User Account Control

No Windows feature has proven as controversial and misunderstood as User Account Control, or UAC. When it debuted in Windows Vista, tech pundits screamed far and wide about this reviled feature, spreading mistruths and misunderstandings and generally raising a lot of ruckus about nothing. If these pundits had just calmed down long enough to actually use User Account Control for longer than a single afternoon, they’d have discovered something very simple: it’s not really that annoying, and it does in fact increase the security of the system. Indeed, we would argue that User Account Control is one of the few features that really differentiate modern Windows versions from the increasingly crusty XP, because there’s no way to add this kind of functionality to XP, even through third-party add-on software. User Account Control is effective, and as ongoing security assessments have proven, it really does work.

Great, but what is it exactly? In order to make the operating system more secure, Microsoft has architected Windows so that all of the tasks you can perform in the system are divided into two groups, those that require administrative privileges and those that don’t. This required a lot of thought and a lot of engineering work, naturally, because the company had to weigh the ramifications of each potential action and then code the system accordingly.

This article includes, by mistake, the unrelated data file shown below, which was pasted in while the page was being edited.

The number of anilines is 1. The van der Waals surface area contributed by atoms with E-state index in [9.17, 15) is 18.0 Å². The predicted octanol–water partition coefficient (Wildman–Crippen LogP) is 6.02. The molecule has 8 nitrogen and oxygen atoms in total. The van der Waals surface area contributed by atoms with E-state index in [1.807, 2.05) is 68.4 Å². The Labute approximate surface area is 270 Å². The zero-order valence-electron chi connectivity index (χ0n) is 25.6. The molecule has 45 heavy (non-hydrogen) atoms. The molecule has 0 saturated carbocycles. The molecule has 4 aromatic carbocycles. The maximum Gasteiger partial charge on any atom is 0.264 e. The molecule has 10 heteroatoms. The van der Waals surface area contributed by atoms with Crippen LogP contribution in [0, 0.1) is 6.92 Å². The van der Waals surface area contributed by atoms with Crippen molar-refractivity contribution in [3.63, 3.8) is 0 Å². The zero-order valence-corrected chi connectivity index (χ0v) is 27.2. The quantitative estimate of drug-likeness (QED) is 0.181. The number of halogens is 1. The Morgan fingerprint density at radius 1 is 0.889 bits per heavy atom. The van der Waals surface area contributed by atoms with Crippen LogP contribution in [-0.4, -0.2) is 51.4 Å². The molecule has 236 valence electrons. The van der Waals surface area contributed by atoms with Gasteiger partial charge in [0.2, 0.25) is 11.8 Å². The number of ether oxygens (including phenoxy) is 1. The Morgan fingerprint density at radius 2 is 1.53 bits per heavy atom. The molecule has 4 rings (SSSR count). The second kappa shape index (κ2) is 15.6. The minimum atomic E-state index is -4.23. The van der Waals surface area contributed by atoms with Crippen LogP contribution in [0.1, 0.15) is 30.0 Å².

The first iteration of UAC was implemented in Windows Vista with what Microsoft thought to be a decent technical compromise. In response to overwhelming user feedback surrounding the frequency of prompts, however, Microsoft modified UAC in Windows 7 to make it “less noisy” (that is, less annoying) by default. They did this by implementing a pair of “Notify me only when. . .” options, letting users perform common configuration tasks, prompting only when something out of the ordinary is done (for example, changing important configuration settings). The result is that UAC in Windows 7 is more configurable and less irritating than it was in Vista. But it’s even more controversial, because it’s not clear that it’s as secure as it used to be.

Source of Information : Wiley Windows 7 Secrets (2009)

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